The PyeongChang 2018 Winter Olympic Games begin on February 9. Every two years Olympic competition sparks excitement in sports fans around the world. But the Games aren’t just a spectator sport. They also provide an excellent opportunity for our students to actively engage in learning about sports, culture, and how math, science, engineering and technology are a integral part of every facet of these competitions.

Encourage your students to think like a scientist or engineer while they watch the Games. In the classroom, provide opportunities for them to investigate how STEM is a critical part in either the competition itself or in  the athletes’ needs as they participate in their events. Below are some ideas for building your own integrated Olympics-themed STEM lessons. These ideas can be easily modified to adjust to different ability levels of students. In each case, students should be able to use the data they collect as evidence to support their claims.

Student Activities Using Olympic Data:

  1. Compare the differences between winning athletes’ scores in a specific medal competition in this Olympics with the previous 3 Olympics. Is it possible to use this data to predict the winners score in the next Olympic?
  2. Compare how athletes’ scores have changed over time for a specific medal competition (e.g. ice skating, snowboarding). Are improvements in that sports’ equipment the reason for this change?
  3. Identify the competing countries’ capital cities, where they are located and in what time zones they reside. Is the difference in time a factor in that country’s athletic performance?
  4. Rank the competing countries in order of how many athletes they entered compared to the number of medals they won. Does having more athletes at the Olympics lead to more medals being won?
  5. Compare the capital cities’ temperatures with your city or town to discover which countries are hotter or colder than where you live. Do athlethes from colder countries win more medals than athlethes from warmer countries in the Winter Olympics?
  6. How does average daily temperature and annual winter precipitation data compare among the Winter Olympic host cities for the last 5 Olympics. Make a case that your city could OR could not be a possible host city based on your findings.
  7. Compare the number of medals won for different competing countries with that country’s GDP. Does a country’s economic success translate into Olympic success.
  8. Chose an Olympic event and research how advances in technology or engineering have improved the sport. Use data from past Olympics to validate your claim.

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These options give you and your students a variety of topics to choose from. Are your students interested in a specific sport or athletes’ performance? Are they fascinated by weather data? Or would the time of day/ time zone data work well in a unit you are planning on learning to tell time? These data sets serve each of those areas of interest. Use probing or intriguing quesitons that can provoke students to take a greater interest or incites their curiosity. Do they recognize how technological advances and improvements in engineering design impact the field of sports competition?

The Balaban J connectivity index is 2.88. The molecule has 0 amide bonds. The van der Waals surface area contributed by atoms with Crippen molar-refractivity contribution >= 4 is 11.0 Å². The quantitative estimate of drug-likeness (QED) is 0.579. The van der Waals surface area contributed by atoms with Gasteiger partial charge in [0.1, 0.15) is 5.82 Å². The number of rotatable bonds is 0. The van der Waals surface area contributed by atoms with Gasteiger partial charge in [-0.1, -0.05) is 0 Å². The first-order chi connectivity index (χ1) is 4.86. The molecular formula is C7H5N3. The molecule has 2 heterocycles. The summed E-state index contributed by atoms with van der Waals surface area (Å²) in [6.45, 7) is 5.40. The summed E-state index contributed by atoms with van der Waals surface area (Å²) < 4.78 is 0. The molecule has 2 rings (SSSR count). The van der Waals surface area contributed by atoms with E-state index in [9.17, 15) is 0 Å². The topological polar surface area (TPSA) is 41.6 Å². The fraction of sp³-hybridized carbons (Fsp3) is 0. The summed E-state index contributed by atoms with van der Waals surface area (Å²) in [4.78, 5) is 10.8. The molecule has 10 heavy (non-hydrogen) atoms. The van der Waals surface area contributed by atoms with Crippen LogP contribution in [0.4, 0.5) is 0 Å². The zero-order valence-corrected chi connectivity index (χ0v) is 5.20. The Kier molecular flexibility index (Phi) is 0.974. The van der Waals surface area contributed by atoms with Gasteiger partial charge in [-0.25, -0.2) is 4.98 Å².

Think of these activities as inspiration. You can use the list to brainstorm additional ideas with your colleagues. Look for ways to make connections between the Games and your students’ interests.

Ideas for Student Discourse:

  1. Make a presentation to the class sharing your conclusion (with or without a poster board)
  2. Create an infographic (pictures and labels) that conveys your claim and cites the evidence.
  3. Write an opinion piece using your data as supporting evidence for your position.
  4. Form a discussion panel with others to answer questions about your investigation
  5. Choose a new technology and describe how it might impact furutre Olympics

Every two years the Olympic Games give us new STEM teaching opportunities. Use this year’s events as an opportunity to spark curiosity and discovery. I’m excited to see how these STEM investigative activities inspire my students to think more like scientists.

Request a SAMPLE of Pearson’s new Elevate Science Program for Grades K-8 

About Author Michael Comer – After teaching middle school science in Dobbs Ferry, NY and Riverside RI, Michael joined publisher Silver Burdett and Ginn as a regional science/mathematics consultant, developing an expertise for providing rich and meaningful workshops that linked the facets of inquiry teaching with hands-on learning using manipulatives. He was an instructor for the Summer Science Seminar for over 10 years at Bridgewater State College in Bridgewater, MA where he worked with teachers across K-8.  In addition to his professional career, Michael has authored two books to support science teaching and learning. Developing Visual Literacy in Science K-8 was published by NSTA Press (2010) to highlight the importance of developing student’s strategies for interpreting graphical representations. The second book, STEM Lesson Essentials (2013) published by Heinemann Publications, focuses on different instructional approaches for implementing STEM lessons into the classroom experience. He is currently working on a follow-up book, STEM Lesson Guideposts designed to guide teachers in creating their own STEM lessons. Michael has presented internationally, including leading science professional development in Puerto Rico, St. Marteen, the Kingdom of Saudi Arabia, Bahrain, and his latest work leading a two-year Professional Development series for Master Science Teachers in Thailand for the Institute for the Promotion of Science and Technology.

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Michael Comer

Michael Comer

STEM Author

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